good news for Ohio citizens in the results of a statewide,
county-by-county public records audit that was conducted by more than 60
Ohio media outlets in April under the auspices of the Ohio Coalition
for Open Government.
But you shouldn’t get too excited. Problems
with open records in Ohio are deeper and more complicated than ever. Let
me explain why.
Why were this year’s results so much better? I
suspect the main reason is greater awareness by government officials –
and it also suggests that, stereotypes to the contrary, local newspapers
continue to keep local officials on their toes. The training of local
officials on the importance and requirements of Ohio’s records laws is
far broader and more consistent than it was in 2004, the last time such
an audit was conducted.
However, keep the results in perspective.
This is all the audit showed: When you request a record from local
government, and there’s no doubt it’s a public record, the chances of
obtaining the record in the correct manner are quite good.
that phrase “no doubt.” Attorneys who are experts on Ohio laws checked
our requests in advance. Records such as meeting minutes, salary
information and expense reports, are unquestionably public records.
problem is this: A string of court decisions and legislative changes
over the past 10 years have closed more records than ever and shifted
the burden of proof strongly against citizens when there is any
In other words, when a government official wants to say
“no,” unless it is 99 percent clear that the record is open, it is
getting harder and harder to win. Even if you do, the Ohio Supreme Court
has taken what legislators made difficult and now made it nearly
impossible to collect attorney fees. This means only the wealthiest can
afford to pursue these cases, giving government a tremendous tactical
advantage. Unlike most states, there is no way to fight a state agency
and the majority of local governmental denials in Ohio without hiring a
lawyer and going to the time and expense of litigation.
the 2012 case, Zidonis v. Columbus State, a wrongful discharge action.
The Supreme Court gave governmental agencies new latitude to claim
records requests are “overly broad.” Today the standard appears to be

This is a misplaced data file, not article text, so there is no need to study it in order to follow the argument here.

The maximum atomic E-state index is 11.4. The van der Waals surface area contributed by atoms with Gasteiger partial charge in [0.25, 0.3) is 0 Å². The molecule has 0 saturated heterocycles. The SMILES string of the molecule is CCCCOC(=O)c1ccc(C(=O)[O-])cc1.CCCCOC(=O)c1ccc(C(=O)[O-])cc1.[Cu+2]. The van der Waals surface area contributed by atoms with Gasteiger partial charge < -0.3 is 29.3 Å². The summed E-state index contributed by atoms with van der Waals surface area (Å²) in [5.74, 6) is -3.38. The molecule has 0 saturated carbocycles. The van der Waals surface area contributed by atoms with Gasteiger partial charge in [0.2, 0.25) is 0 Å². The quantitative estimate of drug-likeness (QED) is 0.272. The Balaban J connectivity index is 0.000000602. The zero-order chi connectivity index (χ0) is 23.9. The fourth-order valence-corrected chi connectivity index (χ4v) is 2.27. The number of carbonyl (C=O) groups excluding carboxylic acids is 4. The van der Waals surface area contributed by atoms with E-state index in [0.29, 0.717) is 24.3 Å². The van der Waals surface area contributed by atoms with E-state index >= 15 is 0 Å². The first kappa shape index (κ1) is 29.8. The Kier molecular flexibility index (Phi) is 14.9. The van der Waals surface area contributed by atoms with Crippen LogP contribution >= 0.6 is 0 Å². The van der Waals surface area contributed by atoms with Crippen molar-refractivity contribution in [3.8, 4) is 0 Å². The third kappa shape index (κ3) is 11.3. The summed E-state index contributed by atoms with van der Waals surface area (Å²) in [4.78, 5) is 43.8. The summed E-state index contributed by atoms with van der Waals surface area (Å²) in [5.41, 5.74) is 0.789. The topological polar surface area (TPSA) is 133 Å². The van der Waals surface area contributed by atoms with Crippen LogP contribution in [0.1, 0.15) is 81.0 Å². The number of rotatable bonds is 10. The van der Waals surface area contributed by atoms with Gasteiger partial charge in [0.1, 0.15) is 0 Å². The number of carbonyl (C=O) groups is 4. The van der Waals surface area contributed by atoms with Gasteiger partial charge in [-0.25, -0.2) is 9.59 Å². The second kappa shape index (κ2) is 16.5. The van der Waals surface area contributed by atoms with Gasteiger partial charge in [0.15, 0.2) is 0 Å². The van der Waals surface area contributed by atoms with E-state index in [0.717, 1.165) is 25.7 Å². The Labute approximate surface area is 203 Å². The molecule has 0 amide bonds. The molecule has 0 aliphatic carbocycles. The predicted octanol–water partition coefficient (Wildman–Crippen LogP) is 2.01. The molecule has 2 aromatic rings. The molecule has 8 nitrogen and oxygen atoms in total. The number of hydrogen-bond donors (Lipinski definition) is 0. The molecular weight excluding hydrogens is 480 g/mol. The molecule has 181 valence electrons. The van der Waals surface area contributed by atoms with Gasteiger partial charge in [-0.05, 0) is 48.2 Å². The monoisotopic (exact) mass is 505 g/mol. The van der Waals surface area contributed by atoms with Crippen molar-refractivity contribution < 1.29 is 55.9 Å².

that “overly broad” is whatever government says it is.
were told that the Zidonis case involved narrow facts and wouldn’t apply
to many situations, it is popping up in cases as arguments in favor of
keeping records secret. That was the same argument made in another
noteworthy case in which the Cincinnati school board did an end-run
around the open records law by using a post office box and a search firm
to hide the names of school superintendent applicants. And, guess what?
Lawyers for Kent State University cited the Cincinnati case to keep
names of candidates secret in KSU’s recent presidential search.
exceptions are ever-growing. Ten years ago, there were far fewer in the
law. They’ve now run out of single letters to attach exceptions to Ohio
Revised Code 149.43 – the open records law. We’re at exception “bb”
now. Hundreds of other exceptions are peppered in the statutes. One of
the most abused exceptions is the “trade secrets” exemption. Meanwhile,
legislators and courts have made it harder to get information about
tax-dependent organizations such as JobsOhio, charter schools and
Then there is Ohio’s actual definition of
public records. Before a court will even consider if something is open,
it must fit the definition of an actual government record. It can’t be
an open record if it isn’t a public record. We need a broader definition
that the courts will support.
Finally, consider the sheer volume
of content that government is creating, just like the rest of us. It
takes time and expense to review hundreds of documents. I agree with
government groups that this is a genuine issue. We’re not unsympathetic,
but maybe if we had fewer exceptions and ambiguities, those searches
would go a lot faster.
So, let’s be grateful for the progress that
the audit showed but keep our focus on fixing the big problems that
remain so Ohio citizens have the access to information they deserve.
(Dennis Hetzel is executive director of the Ohio Newspaper Association and president of the Ohio Coalition for Open Government.)